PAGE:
Speech Patterns: What are They?

People Talking. Photo courtesy of MorgueFile.com

People Talking. (Photo courtesy of MorgueFile.com)

Speech patterns. You might not have realized it, but most people have a speech pattern. It’s easiest to notice when people break them. For instance:

I was friends with a guy in college who was having a relationship with a married woman. I didn’t know about it. I was crazy about him. But one day, I’d asked him if their relationship was more than what it appeared to be. Something had happened and I’d felt compelled to ask. He dismissed my concerns and I believed him. But that night, he brought up the discussion again. In our three years of friendship, he’d never done that. Ever. He remembered conversations if I brought them up, but he’d never brought them up himself. That was when I knew something was wrong. Because he varied his speech pattern.

In a more recent example, there is a young woman I’ve been friends with for some time. In the last year, I’ve noticed our “friendship” is rather one-sided. She hasn’t once asked what’s going on in my life, returned my calls (unless she initiated the call), responded to my emails or acknowledged my texts. However, last weekend, she changed her speech pattern. She asked me how I was doing and if I’d been in our hometown the day before. Two questions. Unprecedented. I already knew why she was asking, but it still amused me.

What Does This Have to Do With Writing?

Not a whole lot. And a lot.

As writers, we’re trying to create interesting, unique characters that remind us of real people. That means they need speech patterns. In one novel I wrote, my character is very gruff, very to-the-point, very demanding and, quite frankly, rude. But he starts to change for one character (because he wants to impress her) and gradually that starts to influence all of his reactions.

Not all of your characters will have identifiable speech patterns. But, when they lie, they should do something different – and it should be something specific. A tell of sorts, even if it’s not an action. Or if they’re embarrassed, they should do something different. It makes them feel more like real people. And the thing they do should be pretty consistent. In the example with my friend from college, he’d had several hours to figure out how he wanted to handle the situation and address it, once we were face-to-face. He clearly had no idea what his speech pattern was. (I’d wager that most of us don’t.)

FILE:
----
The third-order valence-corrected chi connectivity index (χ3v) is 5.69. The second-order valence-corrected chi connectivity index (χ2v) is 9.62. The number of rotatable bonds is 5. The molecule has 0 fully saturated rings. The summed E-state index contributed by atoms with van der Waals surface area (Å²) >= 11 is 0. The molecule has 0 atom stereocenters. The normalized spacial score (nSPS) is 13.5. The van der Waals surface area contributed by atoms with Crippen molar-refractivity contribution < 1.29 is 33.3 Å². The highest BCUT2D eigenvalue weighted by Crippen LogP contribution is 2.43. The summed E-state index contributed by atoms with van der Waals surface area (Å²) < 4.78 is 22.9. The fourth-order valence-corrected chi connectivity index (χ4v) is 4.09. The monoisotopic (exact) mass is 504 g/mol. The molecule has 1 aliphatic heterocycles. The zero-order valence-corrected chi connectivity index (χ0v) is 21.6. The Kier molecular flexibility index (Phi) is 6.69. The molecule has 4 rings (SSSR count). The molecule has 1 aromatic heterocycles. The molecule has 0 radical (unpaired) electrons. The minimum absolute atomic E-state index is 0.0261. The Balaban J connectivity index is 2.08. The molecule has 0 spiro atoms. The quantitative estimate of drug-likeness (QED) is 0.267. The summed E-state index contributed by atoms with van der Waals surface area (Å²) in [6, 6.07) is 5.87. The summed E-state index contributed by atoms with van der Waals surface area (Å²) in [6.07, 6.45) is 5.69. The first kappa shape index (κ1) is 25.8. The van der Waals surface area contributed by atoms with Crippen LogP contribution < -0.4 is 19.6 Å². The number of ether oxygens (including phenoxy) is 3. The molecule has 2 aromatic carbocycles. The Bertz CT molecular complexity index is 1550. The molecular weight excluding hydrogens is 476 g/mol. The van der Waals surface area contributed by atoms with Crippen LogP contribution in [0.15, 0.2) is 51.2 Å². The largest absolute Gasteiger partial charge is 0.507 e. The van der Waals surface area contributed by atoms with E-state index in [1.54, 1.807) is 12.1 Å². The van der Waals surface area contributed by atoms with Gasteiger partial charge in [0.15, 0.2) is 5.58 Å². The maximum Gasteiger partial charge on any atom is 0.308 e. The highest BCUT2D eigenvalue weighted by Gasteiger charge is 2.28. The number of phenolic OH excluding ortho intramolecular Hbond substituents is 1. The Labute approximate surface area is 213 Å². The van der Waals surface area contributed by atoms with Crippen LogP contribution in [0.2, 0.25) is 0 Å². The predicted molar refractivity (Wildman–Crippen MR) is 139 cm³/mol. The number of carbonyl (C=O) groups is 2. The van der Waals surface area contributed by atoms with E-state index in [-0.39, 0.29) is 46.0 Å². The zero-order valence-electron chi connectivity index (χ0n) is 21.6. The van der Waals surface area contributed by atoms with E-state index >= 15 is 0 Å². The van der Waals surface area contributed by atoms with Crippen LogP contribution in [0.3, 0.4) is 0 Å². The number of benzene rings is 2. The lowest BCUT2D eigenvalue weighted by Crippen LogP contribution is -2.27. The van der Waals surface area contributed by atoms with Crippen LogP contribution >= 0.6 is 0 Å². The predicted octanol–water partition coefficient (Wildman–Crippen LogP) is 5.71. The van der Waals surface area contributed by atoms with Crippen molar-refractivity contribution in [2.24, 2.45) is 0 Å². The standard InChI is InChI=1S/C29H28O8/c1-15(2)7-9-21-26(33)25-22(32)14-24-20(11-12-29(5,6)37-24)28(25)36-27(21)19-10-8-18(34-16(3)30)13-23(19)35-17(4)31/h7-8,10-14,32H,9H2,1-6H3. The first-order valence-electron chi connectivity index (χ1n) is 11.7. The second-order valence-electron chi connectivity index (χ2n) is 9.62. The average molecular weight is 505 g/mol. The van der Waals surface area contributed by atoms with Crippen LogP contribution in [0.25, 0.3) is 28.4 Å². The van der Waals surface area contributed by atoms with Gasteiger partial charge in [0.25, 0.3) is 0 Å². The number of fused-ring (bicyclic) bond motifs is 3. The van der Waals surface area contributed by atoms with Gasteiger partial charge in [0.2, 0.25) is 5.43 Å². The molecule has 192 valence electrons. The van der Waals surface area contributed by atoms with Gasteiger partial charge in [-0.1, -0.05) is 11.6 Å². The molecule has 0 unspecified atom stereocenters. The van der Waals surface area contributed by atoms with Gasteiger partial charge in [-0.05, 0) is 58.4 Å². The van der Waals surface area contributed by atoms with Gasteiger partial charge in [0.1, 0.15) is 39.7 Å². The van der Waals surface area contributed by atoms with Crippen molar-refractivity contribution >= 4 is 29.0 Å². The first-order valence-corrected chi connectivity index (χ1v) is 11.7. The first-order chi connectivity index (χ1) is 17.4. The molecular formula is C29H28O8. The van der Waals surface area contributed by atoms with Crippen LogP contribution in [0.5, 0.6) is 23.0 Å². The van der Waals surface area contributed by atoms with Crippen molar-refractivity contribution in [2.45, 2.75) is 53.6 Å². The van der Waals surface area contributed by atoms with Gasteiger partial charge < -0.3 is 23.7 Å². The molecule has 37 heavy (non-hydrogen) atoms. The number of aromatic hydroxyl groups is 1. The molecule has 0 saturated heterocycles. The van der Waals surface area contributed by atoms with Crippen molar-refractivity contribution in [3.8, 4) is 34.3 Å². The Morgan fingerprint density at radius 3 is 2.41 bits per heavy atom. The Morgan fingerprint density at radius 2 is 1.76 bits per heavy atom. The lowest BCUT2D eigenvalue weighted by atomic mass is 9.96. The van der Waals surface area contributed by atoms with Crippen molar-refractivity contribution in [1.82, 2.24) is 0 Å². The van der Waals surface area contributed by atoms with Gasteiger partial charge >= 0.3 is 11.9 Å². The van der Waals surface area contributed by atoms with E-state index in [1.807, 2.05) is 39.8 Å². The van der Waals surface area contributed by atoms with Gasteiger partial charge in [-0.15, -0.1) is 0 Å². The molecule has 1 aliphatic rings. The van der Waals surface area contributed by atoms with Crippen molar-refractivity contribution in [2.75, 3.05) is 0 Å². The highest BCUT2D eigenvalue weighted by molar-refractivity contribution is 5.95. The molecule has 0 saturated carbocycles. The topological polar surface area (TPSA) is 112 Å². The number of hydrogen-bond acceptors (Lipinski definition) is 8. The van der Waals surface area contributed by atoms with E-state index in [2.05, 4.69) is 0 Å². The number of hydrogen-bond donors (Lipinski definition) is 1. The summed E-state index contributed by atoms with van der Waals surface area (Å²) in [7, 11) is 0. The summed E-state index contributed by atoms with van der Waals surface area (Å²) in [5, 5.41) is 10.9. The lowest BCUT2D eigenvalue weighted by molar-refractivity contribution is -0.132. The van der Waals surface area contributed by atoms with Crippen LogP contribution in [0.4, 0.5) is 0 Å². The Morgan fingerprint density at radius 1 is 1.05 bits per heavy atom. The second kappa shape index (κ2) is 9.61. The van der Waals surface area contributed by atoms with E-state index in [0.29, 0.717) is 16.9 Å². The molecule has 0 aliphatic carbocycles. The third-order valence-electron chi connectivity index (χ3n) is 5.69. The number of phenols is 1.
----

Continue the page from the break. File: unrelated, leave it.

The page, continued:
Speech patterns have one other thing to do with writing: We all have speech patterns. When we write, it’s very easy to force our own speech patterns onto our characters. The way we think certain things or say them. Sometimes, it doesn’t sound like the character thinking or saying them, but the writer. (You can tell this more if you have a friend who’s work you’ve read, not from an author you don’t know.)

This can be a difficult problem to solve. Again, most of us don’t recognize our own speech patterns, or we recognize them incorrectly, so how do we catch them in our writing? The truth is, we probably won’t. You need other people to read your work and critique it, to tell you when a character’s voice is off so you can fix it. Sometimes you’ll catch it when you edit on your own, but most of the time, you need someone else to spot it for you.

Creating speech patterns for charactersTalking on the beach

Creating speech patterns can be easy. Think about:

1- The time period the story is set in.

2- Where the story is set. Someone who is from Pennsylvania speaks differently from someone from Georgia, who speaks differently from someone in England or California or Australia or who’s just learned English.

3- Your character’s character – how do they behave? How do they act? How do they treat others? What do they think of people – or one or two other people in particular? This should all come out in speech patterns.

4 – Your character’s education. Very intelligent people – say someone with a doctorate – tend to speak differently than young children or people who have a high school education. It’s important to recognize the differences and use them to develop your character.

Creating more specific character patterns is hard. But ask yourself the following questions:

1- Does she value what other people have to say? Or is she always right?

2- Does he want to do the talking? Or does he let others lead?

3- Does your character want to hide himself from the world? Is he open? Is she private?

All of this will influence how your characters speak.

Happy Writing!

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  1. Hi Robin- Great post! I worry about this with my wips, sounding like my characters. Tell all–Did I do this with CACHE? Did you see my speech patterns in my characters? I think this is one of the toughest parts of writing unless we’ve conquered our character’s personalities.
    I will ponder this post all day!

    • Robin says:


      I agree completely that it’s hard unless we’ve completely conquered our characters. I think that’s why it always astounds me when authors write two (or more) first-person characters incredibly well.

      No, I don’t think you did it with CACHE to any large extent. There might have been a few lines that struck me that way, but none that I can recall. Your characters each had very distinct voices. 🙂

      Enjoy your day!


  2. Very helpful observations and post. This is info. I’ll want to remember!

  3. David Edison says:

    Yes.. Very helpful post.. all of us have a speech pattern, it determines our culture and they way we connect & relate to different situations, speech pattern enhances when we have a strong Vocab.

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